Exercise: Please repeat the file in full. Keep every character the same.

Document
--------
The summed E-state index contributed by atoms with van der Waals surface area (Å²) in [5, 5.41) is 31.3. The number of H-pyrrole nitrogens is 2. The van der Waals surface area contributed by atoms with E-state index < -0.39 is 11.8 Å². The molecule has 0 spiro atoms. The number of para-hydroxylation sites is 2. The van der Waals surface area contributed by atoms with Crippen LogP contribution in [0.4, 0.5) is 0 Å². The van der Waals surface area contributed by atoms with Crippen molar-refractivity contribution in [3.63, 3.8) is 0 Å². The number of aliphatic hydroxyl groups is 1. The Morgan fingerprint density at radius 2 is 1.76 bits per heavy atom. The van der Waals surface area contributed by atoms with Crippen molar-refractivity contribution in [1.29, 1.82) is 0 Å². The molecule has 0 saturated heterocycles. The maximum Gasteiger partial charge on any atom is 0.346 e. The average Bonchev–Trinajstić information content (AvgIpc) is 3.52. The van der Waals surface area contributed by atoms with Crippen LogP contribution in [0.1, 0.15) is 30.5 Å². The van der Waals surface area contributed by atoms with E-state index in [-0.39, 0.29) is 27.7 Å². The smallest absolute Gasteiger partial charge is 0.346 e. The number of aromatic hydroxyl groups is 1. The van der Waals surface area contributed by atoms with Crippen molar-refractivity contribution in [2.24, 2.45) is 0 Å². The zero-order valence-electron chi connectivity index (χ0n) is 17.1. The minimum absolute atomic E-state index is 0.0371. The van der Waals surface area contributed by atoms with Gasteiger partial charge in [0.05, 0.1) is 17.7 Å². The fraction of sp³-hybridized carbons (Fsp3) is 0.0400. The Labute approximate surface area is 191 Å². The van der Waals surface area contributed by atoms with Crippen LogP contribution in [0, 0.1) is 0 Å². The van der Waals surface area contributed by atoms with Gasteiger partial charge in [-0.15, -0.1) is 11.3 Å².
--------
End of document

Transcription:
The summed E-state index contributed by atoms with van der Waals surface area (Å²) in [5, 5.41) is 31.3. The number of H-pyrrole nitrogens is 2. The van der Waals surface area contributed by atoms with E-state index < -0.39 is 11.8 Å². The molecule has 0 spiro atoms. The number of para-hydroxylation sites is 2. The van der Waals surface area contributed by atoms with Crippen LogP contribution in [0.4, 0.5) is 0 Å². The van der Waals surface area contributed by atoms with Crippen molar-refractivity contribution in [3.63, 3.8) is 0 Å². The number of aliphatic hydroxyl groups is 1. The Morgan fingerprint density at radius 2 is 1.76 bits per heavy atom. The van der Waals surface area contributed by atoms with Crippen molar-refractivity contribution in [1.29, 1.82) is 0 Å². The molecule has 0 saturated heterocycles. The maximum Gasteiger partial charge on any atom is 0.346 e. The average Bonchev–Trinajstić information content (AvgIpc) is 3.52. The van der Waals surface area contributed by atoms with Crippen LogP contribution in [0.1, 0.15) is 30.5 Å². The van der Waals surface area contributed by atoms with E-state index in [-0.39, 0.29) is 27.7 Å². The smallest absolute Gasteiger partial charge is 0.346 e. The number of aromatic hydroxyl groups is 1. The van der Waals surface area contributed by atoms with Crippen molar-refractivity contribution in [2.24, 2.45) is 0 Å². The zero-order valence-electron chi connectivity index (χ0n) is 17.1. The minimum absolute atomic E-state index is 0.0371. The van der Waals surface area contributed by atoms with Gasteiger partial charge in [0.05, 0.1) is 17.7 Å². The fraction of sp³-hybridized carbons (Fsp3) is 0.0400. The Labute approximate surface area is 191 Å². The van der Waals surface area contributed by atoms with Crippen LogP contribution in [0, 0.1) is 0 Å². The van der Waals surface area contributed by atoms with Gasteiger partial charge in [-0.15, -0.1) is 11.3 Å².